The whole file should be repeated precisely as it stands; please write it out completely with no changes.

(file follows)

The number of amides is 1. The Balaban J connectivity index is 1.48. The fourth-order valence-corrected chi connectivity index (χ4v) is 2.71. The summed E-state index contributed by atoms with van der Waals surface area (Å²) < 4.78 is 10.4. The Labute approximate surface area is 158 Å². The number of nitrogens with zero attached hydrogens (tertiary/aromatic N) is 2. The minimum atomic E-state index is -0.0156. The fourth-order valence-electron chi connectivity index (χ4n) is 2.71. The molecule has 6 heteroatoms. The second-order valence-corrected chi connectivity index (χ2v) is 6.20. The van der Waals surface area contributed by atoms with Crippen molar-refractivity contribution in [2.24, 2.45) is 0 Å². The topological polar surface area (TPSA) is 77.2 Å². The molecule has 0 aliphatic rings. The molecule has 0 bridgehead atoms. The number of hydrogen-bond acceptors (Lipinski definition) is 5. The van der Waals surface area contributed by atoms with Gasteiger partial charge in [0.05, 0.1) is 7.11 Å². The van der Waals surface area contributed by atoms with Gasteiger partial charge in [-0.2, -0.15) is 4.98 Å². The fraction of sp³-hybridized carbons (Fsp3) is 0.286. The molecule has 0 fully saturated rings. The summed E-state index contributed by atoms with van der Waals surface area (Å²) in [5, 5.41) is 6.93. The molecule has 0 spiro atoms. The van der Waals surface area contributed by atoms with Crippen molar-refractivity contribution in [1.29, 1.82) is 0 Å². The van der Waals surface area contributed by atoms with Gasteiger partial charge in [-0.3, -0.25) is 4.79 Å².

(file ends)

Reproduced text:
The number of amides is 1. The Balaban J connectivity index is 1.48. The fourth-order valence-corrected chi connectivity index (χ4v) is 2.71. The summed E-state index contributed by atoms with van der Waals surface area (Å²) < 4.78 is 10.4. The Labute approximate surface area is 158 Å². The number of nitrogens with zero attached hydrogens (tertiary/aromatic N) is 2. The minimum atomic E-state index is -0.0156. The fourth-order valence-electron chi connectivity index (χ4n) is 2.71. The molecule has 6 heteroatoms. The second-order valence-corrected chi connectivity index (χ2v) is 6.20. The van der Waals surface area contributed by atoms with Crippen molar-refractivity contribution in [2.24, 2.45) is 0 Å². The topological polar surface area (TPSA) is 77.2 Å². The molecule has 0 aliphatic rings. The molecule has 0 bridgehead atoms. The number of hydrogen-bond acceptors (Lipinski definition) is 5. The van der Waals surface area contributed by atoms with Gasteiger partial charge in [0.05, 0.1) is 7.11 Å². The van der Waals surface area contributed by atoms with Gasteiger partial charge in [-0.2, -0.15) is 4.98 Å². The fraction of sp³-hybridized carbons (Fsp3) is 0.286. The molecule has 0 fully saturated rings. The summed E-state index contributed by atoms with van der Waals surface area (Å²) in [5, 5.41) is 6.93. The molecule has 0 spiro atoms. The van der Waals surface area contributed by atoms with Crippen molar-refractivity contribution in [1.29, 1.82) is 0 Å². The van der Waals surface area contributed by atoms with Gasteiger partial charge in [-0.3, -0.25) is 4.79 Å².